American Flag history

The American flag, officially, the Flag of the United States, has 13 horizontal stripes ( 7 red and 6 white alternating) which represent the original 13 colonies, and in the upper corner a rectangular field of blue with 50 white stars representing the states of the union. The origin of the design was a resolution passed by Congress on June 14, 1777. Although Betsy Ross is traditionally given credit for making the first flag, this has not been proven, nor is anyone certain when the first American flag was flown. As new states were added to the Union, they demanded representation. Although it was decided to keep the stripes at 13, it was decided in 1818 to increase the number of stars to represent the number of states. By the time of the Civil War in 1861 there were 34. The 50th star was added in 1960 for Hawaii. By executive order of William Howard Taft in 1912 the exact dimensions and relative proportions were fixed. In 1942 Congress adopted a joint resolution for the proper display of the flag.

Popular American Holidays

Holidays are shown with the date celebrated in the United States. Banks and government offices are closed on all legal holidays although retail stores and restaurants are normally open with the exception of Thanksgiving, Christmas and New Year's. If you are planning to travel, be sure to verify dates and details for your destination.

  • New Year's Day (Jaunuary 1): Celebrations begin with parties on New Year's Eve culminating with the countdown to midnight, a kiss for your sweetheart and fireworks. New Year's is a time of renewal and resolutions for the future.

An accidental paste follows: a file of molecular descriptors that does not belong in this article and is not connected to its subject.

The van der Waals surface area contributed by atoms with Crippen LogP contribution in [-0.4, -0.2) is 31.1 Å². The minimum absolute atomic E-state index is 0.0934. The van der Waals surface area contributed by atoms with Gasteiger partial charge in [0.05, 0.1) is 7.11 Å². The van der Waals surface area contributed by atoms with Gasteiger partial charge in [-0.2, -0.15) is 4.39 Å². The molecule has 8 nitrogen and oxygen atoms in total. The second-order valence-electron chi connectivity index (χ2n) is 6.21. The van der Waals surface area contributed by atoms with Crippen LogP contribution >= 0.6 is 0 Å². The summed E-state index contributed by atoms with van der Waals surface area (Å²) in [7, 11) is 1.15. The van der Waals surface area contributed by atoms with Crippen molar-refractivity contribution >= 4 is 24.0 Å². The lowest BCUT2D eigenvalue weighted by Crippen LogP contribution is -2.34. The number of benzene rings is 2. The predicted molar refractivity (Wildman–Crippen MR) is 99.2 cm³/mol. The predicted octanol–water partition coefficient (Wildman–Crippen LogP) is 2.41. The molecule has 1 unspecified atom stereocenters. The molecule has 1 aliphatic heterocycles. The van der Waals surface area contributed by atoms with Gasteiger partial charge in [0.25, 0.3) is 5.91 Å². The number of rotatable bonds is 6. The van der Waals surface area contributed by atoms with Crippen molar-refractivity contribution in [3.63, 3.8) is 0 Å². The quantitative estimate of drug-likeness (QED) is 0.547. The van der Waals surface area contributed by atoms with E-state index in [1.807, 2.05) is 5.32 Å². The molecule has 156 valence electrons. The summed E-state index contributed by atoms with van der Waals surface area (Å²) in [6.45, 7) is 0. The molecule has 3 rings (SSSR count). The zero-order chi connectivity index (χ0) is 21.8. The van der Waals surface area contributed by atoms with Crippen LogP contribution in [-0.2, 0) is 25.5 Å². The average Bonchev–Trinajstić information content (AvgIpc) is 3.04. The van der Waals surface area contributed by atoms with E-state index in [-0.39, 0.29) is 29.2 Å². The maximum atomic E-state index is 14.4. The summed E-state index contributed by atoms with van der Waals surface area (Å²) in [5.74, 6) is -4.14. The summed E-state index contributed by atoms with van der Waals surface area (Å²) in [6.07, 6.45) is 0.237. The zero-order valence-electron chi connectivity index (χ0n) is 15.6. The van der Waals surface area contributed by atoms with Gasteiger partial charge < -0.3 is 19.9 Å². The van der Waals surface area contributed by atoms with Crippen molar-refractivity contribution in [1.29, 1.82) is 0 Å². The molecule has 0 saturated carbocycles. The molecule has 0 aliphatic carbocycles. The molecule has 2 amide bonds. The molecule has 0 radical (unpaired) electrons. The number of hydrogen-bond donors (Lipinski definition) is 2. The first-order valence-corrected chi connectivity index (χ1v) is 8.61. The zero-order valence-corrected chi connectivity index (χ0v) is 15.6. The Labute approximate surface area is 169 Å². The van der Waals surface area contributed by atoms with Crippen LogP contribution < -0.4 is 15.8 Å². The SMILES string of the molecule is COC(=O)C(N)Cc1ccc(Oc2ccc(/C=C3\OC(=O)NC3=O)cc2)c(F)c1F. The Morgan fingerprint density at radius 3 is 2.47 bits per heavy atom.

• Marin Luther King's Birthday celebrates the birth of an important civil rights leader active in the 1960's, receiving the Nobel Peace Prize in 1964. He was assassinated 4/4/68.
  • National Freedom Day: signing of the 13th Amendment (2/1)
  • Inauguration Day: Every 4 years the President of the U.S. who was elected the prior November is sworn into office.
  • Groundhog Day (2/2): A tradition brought by German immigrants farmers which predicts that if the groundhog sees his shadow on this day, they would return to their dens which indicates another 6 weeks of winter; if not, spring was coming.
  • Valentine's Day (2/14): a tradition that goes back to the middle ages, this a day for true romantics to send Valentine cards and romantic gifts.
  • President's Day is the combined observance of Washington's birthday (leader of the Continental Army and first President of the U.S.) with Abraham Lincoln's birthday (President during the war between the states and author of the Emancipation Declaration).
  • Saint Patrick's Day (3/17): celebrates the patron saint of the Irish. Notable parades in New York City, New Orleans, Atlanta and Savannah.
  • April Fool's Day 4/1
  • Mother's Day: Officially established by congress in 1914. A time to recognize mothers with cards, gifts and special pampering.
  • Easter is the Christian holiday commemorating the resurrection of Christ often with sunrise services. There are additional traditions which incorporate the festival of spring such as the Easter lily, Easter egg hunts and the Easter bunny.
  • Memorial Day was established after the Civil War to remember the dead soldiers. It has been expanded to include remembering all fallen soldiers and family dead. It is observed with parades and flowers taken to the grave.
  • "Juneteenth" is believed to be the oldest celebration of the end of slavery in the U.S. On 6/19/1865 Union soldiers arrived in Galveston, TX, announcing that the war had ended and the slaves were now free. Celebrations began in 1866, and are now centered on racial understanding.
  • Father's Day was officially established in 1972 to honor fathers and is usually recognized with cards and gifts.
  • United States of America Independence Day (July 4) was first observed on 7/4/1777, the first anniversary of the Declaration of Independence written by Thomas Jefferson, approved by the Continental Congress and eventually signed by all delegates. It is now celebrated with parades, picnics and fireworks.